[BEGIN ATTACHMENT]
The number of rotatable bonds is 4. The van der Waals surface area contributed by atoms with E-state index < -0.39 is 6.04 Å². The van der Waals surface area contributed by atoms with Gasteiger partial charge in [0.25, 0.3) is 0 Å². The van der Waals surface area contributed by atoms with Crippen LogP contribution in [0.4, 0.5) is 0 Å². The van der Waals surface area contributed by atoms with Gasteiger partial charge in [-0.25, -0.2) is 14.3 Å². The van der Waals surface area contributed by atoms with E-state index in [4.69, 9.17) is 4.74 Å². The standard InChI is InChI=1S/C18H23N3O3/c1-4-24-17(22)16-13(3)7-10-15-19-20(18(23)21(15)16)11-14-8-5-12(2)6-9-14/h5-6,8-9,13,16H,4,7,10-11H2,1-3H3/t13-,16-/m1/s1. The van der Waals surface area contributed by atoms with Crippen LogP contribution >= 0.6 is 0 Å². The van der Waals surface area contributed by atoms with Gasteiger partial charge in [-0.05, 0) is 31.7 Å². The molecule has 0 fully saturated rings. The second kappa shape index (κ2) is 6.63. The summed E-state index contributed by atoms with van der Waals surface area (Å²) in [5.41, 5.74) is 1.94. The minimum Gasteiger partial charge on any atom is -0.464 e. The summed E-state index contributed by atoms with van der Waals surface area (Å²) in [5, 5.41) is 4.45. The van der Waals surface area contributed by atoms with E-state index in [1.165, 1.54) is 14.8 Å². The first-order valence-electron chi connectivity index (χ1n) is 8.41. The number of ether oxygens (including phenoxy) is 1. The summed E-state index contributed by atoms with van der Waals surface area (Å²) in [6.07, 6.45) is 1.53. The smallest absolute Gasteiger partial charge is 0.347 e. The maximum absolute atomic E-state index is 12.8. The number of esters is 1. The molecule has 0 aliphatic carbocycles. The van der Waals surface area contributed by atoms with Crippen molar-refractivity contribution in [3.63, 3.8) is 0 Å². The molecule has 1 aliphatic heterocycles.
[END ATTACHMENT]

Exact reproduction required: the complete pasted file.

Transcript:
The number of rotatable bonds is 4. The van der Waals surface area contributed by atoms with E-state index < -0.39 is 6.04 Å². The van der Waals surface area contributed by atoms with Gasteiger partial charge in [0.25, 0.3) is 0 Å². The van der Waals surface area contributed by atoms with Crippen LogP contribution in [0.4, 0.5) is 0 Å². The van der Waals surface area contributed by atoms with Gasteiger partial charge in [-0.25, -0.2) is 14.3 Å². The van der Waals surface area contributed by atoms with E-state index in [4.69, 9.17) is 4.74 Å². The standard InChI is InChI=1S/C18H23N3O3/c1-4-24-17(22)16-13(3)7-10-15-19-20(18(23)21(15)16)11-14-8-5-12(2)6-9-14/h5-6,8-9,13,16H,4,7,10-11H2,1-3H3/t13-,16-/m1/s1. The van der Waals surface area contributed by atoms with Crippen LogP contribution >= 0.6 is 0 Å². The van der Waals surface area contributed by atoms with Gasteiger partial charge in [-0.05, 0) is 31.7 Å². The molecule has 0 fully saturated rings. The second kappa shape index (κ2) is 6.63. The summed E-state index contributed by atoms with van der Waals surface area (Å²) in [5.41, 5.74) is 1.94. The minimum Gasteiger partial charge on any atom is -0.464 e. The summed E-state index contributed by atoms with van der Waals surface area (Å²) in [5, 5.41) is 4.45. The van der Waals surface area contributed by atoms with E-state index in [1.165, 1.54) is 14.8 Å². The first-order valence-electron chi connectivity index (χ1n) is 8.41. The number of ether oxygens (including phenoxy) is 1. The summed E-state index contributed by atoms with van der Waals surface area (Å²) in [6.07, 6.45) is 1.53. The smallest absolute Gasteiger partial charge is 0.347 e. The maximum absolute atomic E-state index is 12.8. The number of esters is 1. The molecule has 0 aliphatic carbocycles. The van der Waals surface area contributed by atoms with Crippen molar-refractivity contribution in [3.63, 3.8) is 0 Å². The molecule has 1 aliphatic heterocycles.